'Awake Imaging' boosts Dx prospects for fidgety patients

Most types of diagnostic imaging equipment carry a basic rule: Patients must stay still. That can create care challenges for children, the elderly or patients with neurodegenerative diseases, all of whom may need sedation or restraints to keep them from moving around. And in the case of brain scans, those added aids can trigger added brain activity that can skew imaging results.

"Awake imaging devices" may change this. Researchers working together from government, academia and industry came up with the new technology, dubbed AwakeSPECT. Folks at the Department of Energy's Oak Ridge National Laboratory, the Thomas Jefferson National Accelerator Laboratory and Johns Hopkins University worked together on the project, where a prototype is based. General Electric even participated in the project, supplying an injected radiotracer known as DaTSCAN. And the Oak Ridge National Laboratory says it is pursuing a commercialization plan for the tech. (Check out the Journal of Nuclear Medicine for details on their work.)

As the researchers explain, the new technology adds "motion compensation reconstruction." That's an elaborate term for software that removes motion-related blurring. And it is key to enabling physicians to get clear images of the brain without restraining patients or giving them sedation to keep them from moving. They successfully tested it on mice (without anesthesia or restraints), using GE's DaTSCAN radiotracer. In the case of brain imaging, there is a lot to be gained by developing reliable technology that eliminates concerns about excess movement skewering the results. At the very least, it allows for cleaner diagnostic assessments of difficult patients who, quite simply, can't keep still.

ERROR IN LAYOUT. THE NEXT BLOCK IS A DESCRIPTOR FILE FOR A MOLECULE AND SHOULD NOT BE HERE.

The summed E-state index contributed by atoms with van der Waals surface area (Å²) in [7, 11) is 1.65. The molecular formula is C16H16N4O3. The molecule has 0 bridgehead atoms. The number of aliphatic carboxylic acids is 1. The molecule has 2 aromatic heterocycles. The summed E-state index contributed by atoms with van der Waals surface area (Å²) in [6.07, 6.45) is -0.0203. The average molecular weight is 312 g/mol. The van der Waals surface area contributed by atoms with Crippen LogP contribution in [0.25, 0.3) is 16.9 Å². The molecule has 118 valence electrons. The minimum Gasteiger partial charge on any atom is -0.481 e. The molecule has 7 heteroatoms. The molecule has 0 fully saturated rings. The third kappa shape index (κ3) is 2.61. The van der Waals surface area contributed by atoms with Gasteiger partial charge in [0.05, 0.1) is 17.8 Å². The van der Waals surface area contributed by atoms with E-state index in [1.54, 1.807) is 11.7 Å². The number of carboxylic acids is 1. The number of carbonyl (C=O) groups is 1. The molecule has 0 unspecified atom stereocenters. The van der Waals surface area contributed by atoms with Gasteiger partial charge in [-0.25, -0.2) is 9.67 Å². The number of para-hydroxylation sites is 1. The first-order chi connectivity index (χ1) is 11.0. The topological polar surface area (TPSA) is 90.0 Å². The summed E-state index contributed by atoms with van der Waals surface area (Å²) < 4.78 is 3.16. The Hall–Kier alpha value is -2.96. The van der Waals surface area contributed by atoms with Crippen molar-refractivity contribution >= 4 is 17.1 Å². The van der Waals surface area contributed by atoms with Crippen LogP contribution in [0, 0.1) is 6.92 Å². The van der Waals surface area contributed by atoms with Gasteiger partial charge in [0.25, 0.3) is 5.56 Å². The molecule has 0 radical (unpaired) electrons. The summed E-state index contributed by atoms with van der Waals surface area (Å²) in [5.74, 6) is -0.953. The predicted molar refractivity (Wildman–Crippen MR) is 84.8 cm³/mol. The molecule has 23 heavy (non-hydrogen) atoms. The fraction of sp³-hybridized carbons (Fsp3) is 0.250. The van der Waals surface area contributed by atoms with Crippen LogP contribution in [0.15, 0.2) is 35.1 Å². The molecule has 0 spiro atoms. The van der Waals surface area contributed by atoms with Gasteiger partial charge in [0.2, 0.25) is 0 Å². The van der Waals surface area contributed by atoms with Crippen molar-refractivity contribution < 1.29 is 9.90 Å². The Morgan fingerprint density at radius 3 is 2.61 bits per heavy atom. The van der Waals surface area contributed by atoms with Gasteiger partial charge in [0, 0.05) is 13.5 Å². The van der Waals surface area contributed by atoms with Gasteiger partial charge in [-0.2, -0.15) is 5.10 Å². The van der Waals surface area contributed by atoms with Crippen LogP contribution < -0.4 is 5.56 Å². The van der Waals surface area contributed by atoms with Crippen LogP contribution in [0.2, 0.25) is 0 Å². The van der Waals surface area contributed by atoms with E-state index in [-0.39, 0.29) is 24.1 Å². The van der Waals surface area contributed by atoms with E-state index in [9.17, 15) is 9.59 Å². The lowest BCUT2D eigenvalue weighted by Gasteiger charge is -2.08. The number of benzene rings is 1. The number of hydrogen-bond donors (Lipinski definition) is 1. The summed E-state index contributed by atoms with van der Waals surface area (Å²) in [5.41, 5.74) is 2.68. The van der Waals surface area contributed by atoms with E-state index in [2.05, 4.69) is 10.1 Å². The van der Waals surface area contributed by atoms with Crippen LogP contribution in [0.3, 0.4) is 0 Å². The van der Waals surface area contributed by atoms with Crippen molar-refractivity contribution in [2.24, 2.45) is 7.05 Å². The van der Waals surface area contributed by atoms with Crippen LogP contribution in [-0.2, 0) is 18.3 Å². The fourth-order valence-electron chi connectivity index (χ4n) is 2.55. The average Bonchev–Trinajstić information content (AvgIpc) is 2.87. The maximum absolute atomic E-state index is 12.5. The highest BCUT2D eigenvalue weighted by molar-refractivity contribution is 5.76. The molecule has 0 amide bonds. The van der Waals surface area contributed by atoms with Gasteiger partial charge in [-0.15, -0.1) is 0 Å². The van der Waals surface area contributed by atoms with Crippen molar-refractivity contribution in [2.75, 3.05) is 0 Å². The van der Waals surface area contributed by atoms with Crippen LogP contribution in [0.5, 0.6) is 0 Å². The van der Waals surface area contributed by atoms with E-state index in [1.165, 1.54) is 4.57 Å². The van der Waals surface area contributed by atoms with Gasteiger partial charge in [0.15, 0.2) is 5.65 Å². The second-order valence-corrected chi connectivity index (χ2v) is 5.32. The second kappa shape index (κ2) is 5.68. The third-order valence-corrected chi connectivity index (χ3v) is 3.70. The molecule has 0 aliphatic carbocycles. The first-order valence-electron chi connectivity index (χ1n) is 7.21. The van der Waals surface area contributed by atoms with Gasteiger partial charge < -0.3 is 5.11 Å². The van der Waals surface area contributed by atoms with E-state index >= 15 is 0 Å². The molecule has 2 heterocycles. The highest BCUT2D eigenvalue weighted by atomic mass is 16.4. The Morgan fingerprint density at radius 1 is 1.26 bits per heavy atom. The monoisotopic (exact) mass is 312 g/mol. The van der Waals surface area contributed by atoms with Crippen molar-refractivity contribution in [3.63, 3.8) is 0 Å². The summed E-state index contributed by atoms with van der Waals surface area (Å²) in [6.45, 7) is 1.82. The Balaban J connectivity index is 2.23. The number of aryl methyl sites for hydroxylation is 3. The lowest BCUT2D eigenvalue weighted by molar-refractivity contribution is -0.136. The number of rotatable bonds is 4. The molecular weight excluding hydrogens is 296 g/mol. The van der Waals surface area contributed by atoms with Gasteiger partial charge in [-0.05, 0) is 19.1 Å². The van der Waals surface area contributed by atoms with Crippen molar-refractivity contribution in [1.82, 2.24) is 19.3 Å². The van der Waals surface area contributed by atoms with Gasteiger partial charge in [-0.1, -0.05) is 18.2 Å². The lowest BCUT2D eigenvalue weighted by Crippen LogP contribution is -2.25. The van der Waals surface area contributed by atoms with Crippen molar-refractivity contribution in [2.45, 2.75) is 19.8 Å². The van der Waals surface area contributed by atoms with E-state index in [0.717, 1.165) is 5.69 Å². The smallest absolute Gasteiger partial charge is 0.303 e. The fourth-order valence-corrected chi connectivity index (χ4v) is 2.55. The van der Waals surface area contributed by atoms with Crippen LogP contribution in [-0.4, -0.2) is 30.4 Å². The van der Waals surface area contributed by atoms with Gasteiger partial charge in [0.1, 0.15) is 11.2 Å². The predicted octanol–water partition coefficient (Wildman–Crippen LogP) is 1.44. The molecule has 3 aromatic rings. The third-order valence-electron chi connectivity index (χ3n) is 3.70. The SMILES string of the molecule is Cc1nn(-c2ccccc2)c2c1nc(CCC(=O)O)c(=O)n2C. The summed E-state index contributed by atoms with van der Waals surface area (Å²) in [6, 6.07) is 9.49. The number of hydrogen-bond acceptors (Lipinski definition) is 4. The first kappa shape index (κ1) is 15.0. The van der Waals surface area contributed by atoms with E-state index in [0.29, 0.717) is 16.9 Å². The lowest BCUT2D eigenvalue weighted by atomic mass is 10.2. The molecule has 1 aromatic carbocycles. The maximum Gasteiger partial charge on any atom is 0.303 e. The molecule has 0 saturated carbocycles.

The tech, in conjunction with DaTSCAN or other imaging aids, could also lead to better therapies, boost drug discovery and even improve diagnostic assessments. And a more precise imaging for fidgety patents could help boost studies of autism and Alzheimer's and perhaps enable the development of new, targeted treatments for various neurological conditions. The Oak Ridge National Laboratory's Justin Baba and his colleagues even see it as boosting pharmaceutical drug discovery work, according to the research announcement

"Wit this work, we're hoping to establish a new paradigm in noninvasive diagnostic imaging," Baba said in a statement.

- read ther release
- here's the journal abstract

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